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Now it’s turned into a bit of a waiting game, and working on the perfection of poems, and printing out poems that have hidden away in the recesses of the computer like lark buntings making nests in the wheat before harvest, the idiots, and I have to run before the thresher and try and collect every egg or fledgling or mother bird with bright liquid song…crying as I gathered them in my arms… I still don’t sleep well, but I am not so senselessly scared I might die. I probably won’t. There are more accidents waiting for me to try and cross a transcontinental highway in a town of five thousand. I’ve no energy, I hurt all over. I don’t know if this is how cancer feels or if this is my twenty year old car accident. Or simply emotions. I thought I’d get more writing work done, but I haven’t. I thought I’d get more house cleaning done, but I haven’t. It is so hard to move. The knee spurs are absolutely horrible in case yr reading this Dr. Bowen. Just because they are little doesn’t mean they hurt less. I don’t allow myself to fill with fear, but it’s always just around the corner. Why can’t I let it go? Everyone says in situ cancer surgery is so easy, but they are comparing it to thirty years ago, when it wasn’t easy. Or comparing it to someone they knew who had a really bad kind of cancer, so I’m stuck in their mind looking like a self-indulgent rich man’s child. Fuck you, I say to all those cheap hallmark card people who grew up with hypocrites and became, who suggest beachy-books and say things like, “It’s nothing like pancreatic cancer…” Of course it’s not. My cousin died of that,
My poor sad cousin whose heart had no home, so he visited all the relatives with his toolbox oiling squeaky doors, bringing in the mail, washing windows,(people who wash windows are saints), pruning deadwood from the plum thicket and cutting up the thin dry branches to make little tipi fires in the wasteland of the backyard after the garden, after the dried corn stalks have been laid to rest. All the little boys sitting back on their heels and watching him light the fire with a single match like some god. Salud Robert, yr confused heart, and yr Greek sailor’s cap. Taught by yr /our grandmother how you/we all would one day be fabulous wealthy success as beautiful as minor gods, as clever as Truman Capote with language and the ability to drink. You, Billy, Sammy, John, Ronnie, all the men of the family, our father, uncles, all convinced by Nana who it was so easy to be sparkled by as she told you yr fortune as she spent it; yr father spent it until all that was left was a few household items like teacups and saucers, linen napkins with a flourished “R” hand-embroidered in the corner, a few beaded handbags, empty of everything but old, spent theatre tickets, fine hankerchiefs, lipstick-stained and a small pair of opera glasses. Only daughter-in-laws, nieces, granddaughters cared, knew it was all sham but why could only the females of the family see through her dreams? The stories of an adopted Nebraska farm girl who was determined to be rich when she grew up, and bygod, she was and spent every dime before lying down with her final ringless fingers grasping at the bedlinens, still telling herself the Story, the lets play Pretend. Dear unlovable grandmother of, at one time, so many newpaper teas, art openings, fashion shows, dressed to the teeth, perfumed, coifed and the little diamond-studded wristwatch strapped to her pulse, matching her purse, her shoes… And yet, she would come home exhausted and dress down to her garden frock and collect flowers in a long woven basket for the maid to arrange in the house; all this as like to my poems poor metaphors for Illusion, Masquerade, Charade and yet I never yelled back at her, small consolation and I didn’t do it on purpose, but I made her hate me by telling the truth at countless poetry readings as I read from newly printed poetry books all the farm reports told by her father as if they were stories, because really, it was only for her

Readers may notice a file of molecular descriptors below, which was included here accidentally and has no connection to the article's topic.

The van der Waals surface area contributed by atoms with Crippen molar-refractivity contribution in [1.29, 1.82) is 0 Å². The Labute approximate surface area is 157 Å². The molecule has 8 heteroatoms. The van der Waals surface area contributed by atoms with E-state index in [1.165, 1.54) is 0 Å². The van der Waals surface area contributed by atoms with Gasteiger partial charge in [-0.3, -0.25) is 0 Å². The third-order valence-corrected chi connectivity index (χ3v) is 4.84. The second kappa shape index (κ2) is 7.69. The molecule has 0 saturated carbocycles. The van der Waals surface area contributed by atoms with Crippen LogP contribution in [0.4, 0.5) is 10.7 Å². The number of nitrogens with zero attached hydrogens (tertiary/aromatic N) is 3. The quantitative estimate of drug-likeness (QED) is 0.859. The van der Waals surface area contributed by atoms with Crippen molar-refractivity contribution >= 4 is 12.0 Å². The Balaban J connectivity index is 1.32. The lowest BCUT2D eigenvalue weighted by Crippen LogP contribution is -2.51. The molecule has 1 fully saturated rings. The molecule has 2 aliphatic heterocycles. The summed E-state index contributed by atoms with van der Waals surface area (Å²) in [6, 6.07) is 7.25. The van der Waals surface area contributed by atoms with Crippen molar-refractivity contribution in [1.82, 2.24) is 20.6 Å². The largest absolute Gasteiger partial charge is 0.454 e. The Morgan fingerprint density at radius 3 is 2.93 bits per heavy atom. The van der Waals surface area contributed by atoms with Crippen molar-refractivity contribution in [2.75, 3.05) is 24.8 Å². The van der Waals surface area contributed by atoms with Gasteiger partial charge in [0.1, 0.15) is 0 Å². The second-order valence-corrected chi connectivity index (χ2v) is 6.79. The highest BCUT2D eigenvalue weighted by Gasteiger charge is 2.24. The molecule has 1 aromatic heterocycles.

parents that the Game had meaning. She allowed them to take off the leather gloves, the overalls, and rest unless they wanted to “for old times’ sake”, whip up a pan of corn pone, or prune the bigger trees, as her father waited for the scent of corn to travel through the open kitchen door and assail him with memories so vivid he broke out in a sweat at the thought of all the danged hard work they did that amounted to nothing and how his own adopted daughter whipped her husband into nouveau riche and insisted after the merry-go-round rides, to lie down and rest, damn it, I got rich so you could rest, Pa, and when he died, she had no reason to keep the whip raised, because she was so forthright in her endeavor To Get There, that she lost everyone else’s love – ‘cept Pa’s and he was gone now. This is the male half of the bloodline the doctor’s forms requested when I discovered cancer in my right breast, my writing hand, when it’s the women who counted, carrying their strength in aprons, hiding from brothers and cousins with their relentless, roaming hands and I will speak of them , my cousins, my angel-faced girl-cousins who were told they were nothing but beautiful and better marry rich; but it’s us, we, who walked Nana from her trailer to the outhouse when the money was finally gone and her son allowed her her own trailer from which the cream of the crop, Victoria, was told she only had beauty and no brains. It makes me want to cover her poreless skin, her eyes as soft as does with the burka so that when she spoke the men in our family could only hear her, and they would have to listen and weep for her wisdom they had pushed away, that they had tainted with their greedy hands, and they could finally see her real beauty dripping from her mouth and in their shame, their tears would burn pockmarks and holes in their own skin until they looked like the farm hands whose blood ran through their veins and Vik could stand regal, healed from her cancer and blessed by the grandchildren who played at her feet. (to be con’t.)